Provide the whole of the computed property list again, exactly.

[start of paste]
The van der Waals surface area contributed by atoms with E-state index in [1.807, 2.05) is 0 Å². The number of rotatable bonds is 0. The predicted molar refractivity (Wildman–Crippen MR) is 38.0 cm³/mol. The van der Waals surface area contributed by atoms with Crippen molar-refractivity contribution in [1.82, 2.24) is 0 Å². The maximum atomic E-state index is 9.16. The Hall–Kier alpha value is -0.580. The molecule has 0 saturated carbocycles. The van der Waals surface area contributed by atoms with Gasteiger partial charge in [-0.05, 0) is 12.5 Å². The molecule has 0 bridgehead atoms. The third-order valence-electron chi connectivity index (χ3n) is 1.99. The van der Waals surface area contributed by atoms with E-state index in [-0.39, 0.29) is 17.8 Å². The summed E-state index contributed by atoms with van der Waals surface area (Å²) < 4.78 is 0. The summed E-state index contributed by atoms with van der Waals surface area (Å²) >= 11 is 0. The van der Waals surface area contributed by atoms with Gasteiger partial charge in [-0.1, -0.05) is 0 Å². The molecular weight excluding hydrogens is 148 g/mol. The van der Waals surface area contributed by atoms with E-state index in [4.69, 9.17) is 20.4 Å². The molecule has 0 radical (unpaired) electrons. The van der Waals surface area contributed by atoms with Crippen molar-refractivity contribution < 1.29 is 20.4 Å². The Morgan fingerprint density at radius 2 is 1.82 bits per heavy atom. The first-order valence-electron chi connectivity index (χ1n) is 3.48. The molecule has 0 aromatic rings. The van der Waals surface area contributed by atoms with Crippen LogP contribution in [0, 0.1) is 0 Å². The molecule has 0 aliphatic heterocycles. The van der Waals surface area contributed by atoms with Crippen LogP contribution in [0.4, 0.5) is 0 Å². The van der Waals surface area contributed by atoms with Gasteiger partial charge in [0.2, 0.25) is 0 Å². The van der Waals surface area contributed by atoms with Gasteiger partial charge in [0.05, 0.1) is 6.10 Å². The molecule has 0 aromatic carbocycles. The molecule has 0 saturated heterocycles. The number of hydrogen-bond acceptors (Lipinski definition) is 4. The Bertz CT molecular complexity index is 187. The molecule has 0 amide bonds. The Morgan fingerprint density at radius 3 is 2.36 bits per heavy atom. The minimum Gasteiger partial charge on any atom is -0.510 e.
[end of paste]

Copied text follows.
The van der Waals surface area contributed by atoms with E-state index in [1.807, 2.05) is 0 Å². The number of rotatable bonds is 0. The predicted molar refractivity (Wildman–Crippen MR) is 38.0 cm³/mol. The van der Waals surface area contributed by atoms with Crippen molar-refractivity contribution in [1.82, 2.24) is 0 Å². The maximum atomic E-state index is 9.16. The Hall–Kier alpha value is -0.580. The molecule has 0 saturated carbocycles. The van der Waals surface area contributed by atoms with Gasteiger partial charge in [-0.05, 0) is 12.5 Å². The molecule has 0 bridgehead atoms. The third-order valence-electron chi connectivity index (χ3n) is 1.99. The van der Waals surface area contributed by atoms with E-state index in [-0.39, 0.29) is 17.8 Å². The summed E-state index contributed by atoms with van der Waals surface area (Å²) < 4.78 is 0. The summed E-state index contributed by atoms with van der Waals surface area (Å²) >= 11 is 0. The van der Waals surface area contributed by atoms with Gasteiger partial charge in [-0.1, -0.05) is 0 Å². The molecular weight excluding hydrogens is 148 g/mol. The van der Waals surface area contributed by atoms with E-state index in [4.69, 9.17) is 20.4 Å². The molecule has 0 radical (unpaired) electrons. The van der Waals surface area contributed by atoms with Crippen molar-refractivity contribution < 1.29 is 20.4 Å². The Morgan fingerprint density at radius 2 is 1.82 bits per heavy atom. The first-order valence-electron chi connectivity index (χ1n) is 3.48. The molecule has 0 aromatic rings. The van der Waals surface area contributed by atoms with Crippen LogP contribution in [0, 0.1) is 0 Å². The molecule has 0 aliphatic heterocycles. The van der Waals surface area contributed by atoms with Crippen LogP contribution in [0.4, 0.5) is 0 Å². The van der Waals surface area contributed by atoms with Gasteiger partial charge in [0.2, 0.25) is 0 Å². The van der Waals surface area contributed by atoms with Gasteiger partial charge in [0.05, 0.1) is 6.10 Å². The molecule has 0 aromatic carbocycles. The molecule has 0 saturated heterocycles. The number of hydrogen-bond acceptors (Lipinski definition) is 4. The Bertz CT molecular complexity index is 187. The molecule has 0 amide bonds. The Morgan fingerprint density at radius 3 is 2.36 bits per heavy atom. The minimum Gasteiger partial charge on any atom is -0.510 e.